Bishop calls for end to Chicago violence

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Chicago Area Bishop Hee-Soo Jung is calling for United Methodists to pray and take action to end the gun violence that has rocked the third-largest U.S. city.

Over 96 hours during the Memorial Day weekend, the city experienced more than 40 shootings that took the lives of 10 people.In a pastoral letter released on June 4, Jung noted that the violence continues to mount in what has already been a deadly year for Chicago. The city had experienced at least 200 homicides as of May 28.

"I think it is very important that we as a beloved church will continue transforming our own community," Jung told United Methodist News Service. "Any peaceful living in our city is not really possible right now. Many families with youngsters are really living in fear."

He stressed that violence is a problem that besets cities across the United States. The violence also has touched United Methodist congregations. Earlier this year, a man was shot and killed near United Church of Rogers Park in Chicago in what local authorities believe was an act of retaliation for a crime years before.

The congregation works with a program called CeaseFire to host workshops aimed at stopping gang violence, said the Rev. Michael Mann, associate director of mission and advocacy for the Northern Illinois Annual (regional) Conference. CeaseFire works with what it calls "violence interrupters" to mediate disputes and intervene to prevent situations from escalating.

The Rev. Don Guest, former district superintendent in the Northern Illinois Conference and now an urban-ministry consultant in the California-Nevada Conference, sent an email to the conference commending Jung's letter. "For the past three days I have visited with my family (in Chicago) and noted the changed environment for the worse," he said. "Nevertheless, the power of prayer among God's people can break and defeat even the princes of this spiritual stronghold."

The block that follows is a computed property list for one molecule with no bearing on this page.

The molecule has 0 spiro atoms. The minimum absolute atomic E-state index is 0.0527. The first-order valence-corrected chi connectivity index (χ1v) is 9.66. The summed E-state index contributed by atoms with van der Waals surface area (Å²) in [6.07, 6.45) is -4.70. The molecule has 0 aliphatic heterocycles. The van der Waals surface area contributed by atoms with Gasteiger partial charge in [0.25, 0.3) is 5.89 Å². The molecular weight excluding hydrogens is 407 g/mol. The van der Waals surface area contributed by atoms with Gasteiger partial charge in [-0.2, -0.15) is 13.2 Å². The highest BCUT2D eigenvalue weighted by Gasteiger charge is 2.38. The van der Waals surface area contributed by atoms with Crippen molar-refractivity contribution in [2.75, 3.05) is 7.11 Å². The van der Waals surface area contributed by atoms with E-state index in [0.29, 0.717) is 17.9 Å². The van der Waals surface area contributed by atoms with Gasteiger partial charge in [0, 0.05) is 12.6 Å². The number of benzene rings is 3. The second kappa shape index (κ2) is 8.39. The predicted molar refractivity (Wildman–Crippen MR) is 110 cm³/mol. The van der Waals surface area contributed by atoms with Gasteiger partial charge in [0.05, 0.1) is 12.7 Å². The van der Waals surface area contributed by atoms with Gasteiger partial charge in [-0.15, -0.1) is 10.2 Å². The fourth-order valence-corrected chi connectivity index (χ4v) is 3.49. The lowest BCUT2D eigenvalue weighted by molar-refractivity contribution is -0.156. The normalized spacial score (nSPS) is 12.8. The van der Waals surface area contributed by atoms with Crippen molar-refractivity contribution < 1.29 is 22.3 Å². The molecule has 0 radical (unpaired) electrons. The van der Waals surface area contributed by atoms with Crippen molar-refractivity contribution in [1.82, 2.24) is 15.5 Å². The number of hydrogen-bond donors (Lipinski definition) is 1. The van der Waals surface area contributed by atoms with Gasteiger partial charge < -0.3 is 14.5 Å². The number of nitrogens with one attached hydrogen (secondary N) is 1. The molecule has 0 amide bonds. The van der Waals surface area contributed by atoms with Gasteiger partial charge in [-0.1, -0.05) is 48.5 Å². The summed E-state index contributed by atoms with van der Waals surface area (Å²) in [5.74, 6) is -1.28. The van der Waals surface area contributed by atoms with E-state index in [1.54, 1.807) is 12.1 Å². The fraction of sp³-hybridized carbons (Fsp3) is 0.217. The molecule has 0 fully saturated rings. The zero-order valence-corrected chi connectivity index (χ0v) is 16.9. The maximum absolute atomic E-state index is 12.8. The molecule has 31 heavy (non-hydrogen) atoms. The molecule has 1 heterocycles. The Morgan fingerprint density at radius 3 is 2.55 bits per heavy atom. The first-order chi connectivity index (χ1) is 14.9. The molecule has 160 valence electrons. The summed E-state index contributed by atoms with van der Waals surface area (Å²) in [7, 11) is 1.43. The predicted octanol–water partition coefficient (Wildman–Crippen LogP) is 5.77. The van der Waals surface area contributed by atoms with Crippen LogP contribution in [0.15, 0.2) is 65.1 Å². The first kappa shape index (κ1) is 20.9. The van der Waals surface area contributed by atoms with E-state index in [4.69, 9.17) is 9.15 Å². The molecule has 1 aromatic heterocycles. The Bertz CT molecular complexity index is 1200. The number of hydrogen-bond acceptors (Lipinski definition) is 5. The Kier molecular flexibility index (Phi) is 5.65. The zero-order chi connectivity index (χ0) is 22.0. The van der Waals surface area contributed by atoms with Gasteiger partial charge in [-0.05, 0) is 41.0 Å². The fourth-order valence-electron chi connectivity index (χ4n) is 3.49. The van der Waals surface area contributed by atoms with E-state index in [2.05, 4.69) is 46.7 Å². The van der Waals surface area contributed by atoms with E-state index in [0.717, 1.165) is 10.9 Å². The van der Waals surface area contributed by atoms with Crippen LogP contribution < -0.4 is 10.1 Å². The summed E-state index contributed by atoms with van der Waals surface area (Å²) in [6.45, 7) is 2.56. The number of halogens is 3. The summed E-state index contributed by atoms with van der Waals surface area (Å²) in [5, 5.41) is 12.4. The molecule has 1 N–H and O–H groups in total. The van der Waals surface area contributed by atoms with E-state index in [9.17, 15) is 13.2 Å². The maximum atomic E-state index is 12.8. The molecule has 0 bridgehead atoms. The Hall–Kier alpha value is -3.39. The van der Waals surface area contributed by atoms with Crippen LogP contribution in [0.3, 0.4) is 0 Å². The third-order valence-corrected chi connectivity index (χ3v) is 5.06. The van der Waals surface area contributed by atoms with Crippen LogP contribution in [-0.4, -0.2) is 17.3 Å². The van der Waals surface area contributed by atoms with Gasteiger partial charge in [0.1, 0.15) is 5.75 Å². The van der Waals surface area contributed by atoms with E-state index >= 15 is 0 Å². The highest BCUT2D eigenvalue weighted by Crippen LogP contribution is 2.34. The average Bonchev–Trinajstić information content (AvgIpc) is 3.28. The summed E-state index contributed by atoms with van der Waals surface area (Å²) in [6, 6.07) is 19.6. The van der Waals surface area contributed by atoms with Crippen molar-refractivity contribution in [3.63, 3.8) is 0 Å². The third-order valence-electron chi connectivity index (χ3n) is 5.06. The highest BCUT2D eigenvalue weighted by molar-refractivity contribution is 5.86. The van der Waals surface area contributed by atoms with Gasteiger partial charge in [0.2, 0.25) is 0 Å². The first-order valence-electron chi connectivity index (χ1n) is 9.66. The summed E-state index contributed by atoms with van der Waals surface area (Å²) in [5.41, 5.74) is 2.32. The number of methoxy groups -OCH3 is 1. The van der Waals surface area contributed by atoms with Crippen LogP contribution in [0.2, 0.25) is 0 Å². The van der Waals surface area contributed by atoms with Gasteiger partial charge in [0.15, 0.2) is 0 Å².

Jung plans to present his letter to Chicago Mayor Rahm Emanuel and hopes to meet with city leaders to see how the church can help alleviate the strife.

The full text of the letter is below:

"The Spirit of the Lord God is upon me&ellipsis; to comfort all who mourn; to provide for those who mourn in Zion - to give them a garland instead of ashes, the oil of gladness instead of mourning, the mantle of praise instead of a faint spirit. They will be called oaks of righteousness, the planting of the Lord, to display his glory." Isaiah 61:1,2b-3

Dear Brothers and Sisters in Christ,

Over this past Memorial Day weekend, my heart poured out. As we were mourning the losses that military families have suffered, there were more than 40 shootings in our city of Chicago. Ten souls lost their lives. That included a 13-year-old who was killed while sitting in a pizzeria. A 7-year-old girl was shot while playing in front of her home, apparently the victim of gang crossfire.

According to the Chicago Tribune, over 851 people have been the victim of a shooting this year, and over 200 have been killed just this year alone. This weekend, the violence has continued, with 15 injured as of Sunday morning and another two killed. This violence must end.

As United Methodists, we realize that this Pentecost season is a season to comfort those who mourn. We are to nurture them into becoming a witness of God's work for all people. The violence in our city has disproportionately impacted those who are in poverty, young, and persons of color. Frequently, we hear that these are the result of gang violence, sometimes told as if such an explanation made these deaths normal or acceptable. As people of faith, we cannot accept this as normal. We are called to be a part of a different reality, a movement to bring change to our world.

I add my voice to many others who are saying that we cannot tolerate any more suffering and killing. We ask for justice to roll down like waters to allow our streets to be safe for all people. We ask for violence interrupters to be deployed to all parts of our city. And we pray that God's reality of a world free of violence would be true for all of God's children, everywhere, including our city of Chicago. Let us confront the structures of injustice, racism, and oppression. Let us not be numb to those who are God's children. Pray and act to stop the shooting.

Abiding in the hope of Christ Jesus, your servant,
Bishop Hee-Soo Jung

*Hahn is a multimedia news reporter for United Methodist News Service.

News media contact: Heather Hahn, Nashville, Tenn., (615) 742-5470 and [email protected].

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